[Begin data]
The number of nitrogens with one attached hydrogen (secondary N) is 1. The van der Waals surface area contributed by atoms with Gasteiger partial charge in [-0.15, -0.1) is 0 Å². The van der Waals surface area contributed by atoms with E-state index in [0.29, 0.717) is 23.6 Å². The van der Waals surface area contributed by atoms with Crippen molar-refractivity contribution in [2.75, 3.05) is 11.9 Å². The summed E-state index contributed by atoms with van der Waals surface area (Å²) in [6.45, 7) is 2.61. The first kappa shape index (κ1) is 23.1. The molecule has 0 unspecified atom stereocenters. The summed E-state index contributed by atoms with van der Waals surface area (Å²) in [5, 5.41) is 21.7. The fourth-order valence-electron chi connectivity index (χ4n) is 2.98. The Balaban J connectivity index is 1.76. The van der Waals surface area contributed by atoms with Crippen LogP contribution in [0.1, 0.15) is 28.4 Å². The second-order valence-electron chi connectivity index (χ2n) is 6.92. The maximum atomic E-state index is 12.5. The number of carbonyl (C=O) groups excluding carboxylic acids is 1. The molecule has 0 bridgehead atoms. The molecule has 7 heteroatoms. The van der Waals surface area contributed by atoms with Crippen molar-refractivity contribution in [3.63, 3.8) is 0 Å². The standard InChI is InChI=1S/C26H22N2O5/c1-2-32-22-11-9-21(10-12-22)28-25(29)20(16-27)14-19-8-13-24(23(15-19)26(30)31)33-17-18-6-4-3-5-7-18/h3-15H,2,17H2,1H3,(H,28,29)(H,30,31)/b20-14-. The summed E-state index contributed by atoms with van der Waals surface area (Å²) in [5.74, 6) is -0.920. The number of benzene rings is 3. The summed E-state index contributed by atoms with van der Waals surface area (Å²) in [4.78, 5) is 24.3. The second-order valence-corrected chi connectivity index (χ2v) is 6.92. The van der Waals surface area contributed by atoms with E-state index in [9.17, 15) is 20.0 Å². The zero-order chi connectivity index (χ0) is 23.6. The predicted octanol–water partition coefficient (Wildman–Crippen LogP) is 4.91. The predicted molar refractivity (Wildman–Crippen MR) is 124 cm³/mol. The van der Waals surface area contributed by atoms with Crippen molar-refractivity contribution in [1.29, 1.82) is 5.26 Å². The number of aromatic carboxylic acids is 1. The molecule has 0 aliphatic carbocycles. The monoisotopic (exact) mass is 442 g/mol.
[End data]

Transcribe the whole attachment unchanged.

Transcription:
The number of nitrogens with one attached hydrogen (secondary N) is 1. The van der Waals surface area contributed by atoms with Gasteiger partial charge in [-0.15, -0.1) is 0 Å². The van der Waals surface area contributed by atoms with E-state index in [0.29, 0.717) is 23.6 Å². The van der Waals surface area contributed by atoms with Crippen molar-refractivity contribution in [2.75, 3.05) is 11.9 Å². The summed E-state index contributed by atoms with van der Waals surface area (Å²) in [6.45, 7) is 2.61. The first kappa shape index (κ1) is 23.1. The molecule has 0 unspecified atom stereocenters. The summed E-state index contributed by atoms with van der Waals surface area (Å²) in [5, 5.41) is 21.7. The fourth-order valence-electron chi connectivity index (χ4n) is 2.98. The Balaban J connectivity index is 1.76. The van der Waals surface area contributed by atoms with Crippen LogP contribution in [0.1, 0.15) is 28.4 Å². The second-order valence-electron chi connectivity index (χ2n) is 6.92. The maximum atomic E-state index is 12.5. The number of carbonyl (C=O) groups excluding carboxylic acids is 1. The molecule has 0 bridgehead atoms. The molecule has 7 heteroatoms. The van der Waals surface area contributed by atoms with Crippen molar-refractivity contribution in [3.63, 3.8) is 0 Å². The standard InChI is InChI=1S/C26H22N2O5/c1-2-32-22-11-9-21(10-12-22)28-25(29)20(16-27)14-19-8-13-24(23(15-19)26(30)31)33-17-18-6-4-3-5-7-18/h3-15H,2,17H2,1H3,(H,28,29)(H,30,31)/b20-14-. The summed E-state index contributed by atoms with van der Waals surface area (Å²) in [5.74, 6) is -0.920. The number of benzene rings is 3. The summed E-state index contributed by atoms with van der Waals surface area (Å²) in [4.78, 5) is 24.3. The second-order valence-corrected chi connectivity index (χ2v) is 6.92. The van der Waals surface area contributed by atoms with E-state index in [9.17, 15) is 20.0 Å². The zero-order chi connectivity index (χ0) is 23.6. The predicted octanol–water partition coefficient (Wildman–Crippen LogP) is 4.91. The predicted molar refractivity (Wildman–Crippen MR) is 124 cm³/mol. The van der Waals surface area contributed by atoms with Crippen molar-refractivity contribution in [1.29, 1.82) is 5.26 Å². The number of aromatic carboxylic acids is 1. The molecule has 0 aliphatic carbocycles. The monoisotopic (exact) mass is 442 g/mol.